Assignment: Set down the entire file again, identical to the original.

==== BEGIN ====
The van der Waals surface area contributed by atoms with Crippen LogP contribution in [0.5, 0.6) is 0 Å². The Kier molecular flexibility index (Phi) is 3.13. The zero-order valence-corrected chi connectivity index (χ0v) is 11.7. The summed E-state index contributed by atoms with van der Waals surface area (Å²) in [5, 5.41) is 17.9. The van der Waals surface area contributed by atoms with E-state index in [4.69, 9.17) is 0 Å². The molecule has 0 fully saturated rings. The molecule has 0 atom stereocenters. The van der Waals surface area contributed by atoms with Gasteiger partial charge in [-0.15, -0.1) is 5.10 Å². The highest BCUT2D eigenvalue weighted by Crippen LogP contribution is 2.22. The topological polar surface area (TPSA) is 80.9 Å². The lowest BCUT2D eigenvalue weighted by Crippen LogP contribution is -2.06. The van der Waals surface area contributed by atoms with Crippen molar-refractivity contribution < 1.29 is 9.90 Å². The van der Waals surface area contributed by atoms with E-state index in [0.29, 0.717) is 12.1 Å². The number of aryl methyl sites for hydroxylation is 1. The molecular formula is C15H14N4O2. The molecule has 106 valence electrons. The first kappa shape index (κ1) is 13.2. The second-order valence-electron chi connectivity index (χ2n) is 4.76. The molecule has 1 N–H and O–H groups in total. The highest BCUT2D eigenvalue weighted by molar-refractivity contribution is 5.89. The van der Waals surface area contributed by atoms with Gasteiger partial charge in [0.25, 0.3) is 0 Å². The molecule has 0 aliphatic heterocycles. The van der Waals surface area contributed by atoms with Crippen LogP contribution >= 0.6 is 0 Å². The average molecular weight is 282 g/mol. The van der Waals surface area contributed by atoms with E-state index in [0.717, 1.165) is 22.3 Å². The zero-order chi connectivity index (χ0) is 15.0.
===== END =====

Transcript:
The van der Waals surface area contributed by atoms with Crippen LogP contribution in [0.5, 0.6) is 0 Å². The Kier molecular flexibility index (Phi) is 3.13. The zero-order valence-corrected chi connectivity index (χ0v) is 11.7. The summed E-state index contributed by atoms with van der Waals surface area (Å²) in [5, 5.41) is 17.9. The van der Waals surface area contributed by atoms with E-state index in [4.69, 9.17) is 0 Å². The molecule has 0 fully saturated rings. The molecule has 0 atom stereocenters. The van der Waals surface area contributed by atoms with Gasteiger partial charge in [-0.15, -0.1) is 5.10 Å². The highest BCUT2D eigenvalue weighted by Crippen LogP contribution is 2.22. The topological polar surface area (TPSA) is 80.9 Å². The lowest BCUT2D eigenvalue weighted by Crippen LogP contribution is -2.06. The van der Waals surface area contributed by atoms with Crippen molar-refractivity contribution < 1.29 is 9.90 Å². The van der Waals surface area contributed by atoms with E-state index in [0.29, 0.717) is 12.1 Å². The number of aryl methyl sites for hydroxylation is 1. The molecular formula is C15H14N4O2. The molecule has 106 valence electrons. The first kappa shape index (κ1) is 13.2. The second-order valence-electron chi connectivity index (χ2n) is 4.76. The molecule has 1 N–H and O–H groups in total. The highest BCUT2D eigenvalue weighted by molar-refractivity contribution is 5.89. The van der Waals surface area contributed by atoms with Gasteiger partial charge in [0.25, 0.3) is 0 Å². The molecule has 0 aliphatic heterocycles. The van der Waals surface area contributed by atoms with Crippen LogP contribution >= 0.6 is 0 Å². The average molecular weight is 282 g/mol. The van der Waals surface area contributed by atoms with E-state index in [0.717, 1.165) is 22.3 Å². The zero-order chi connectivity index (χ0) is 15.0.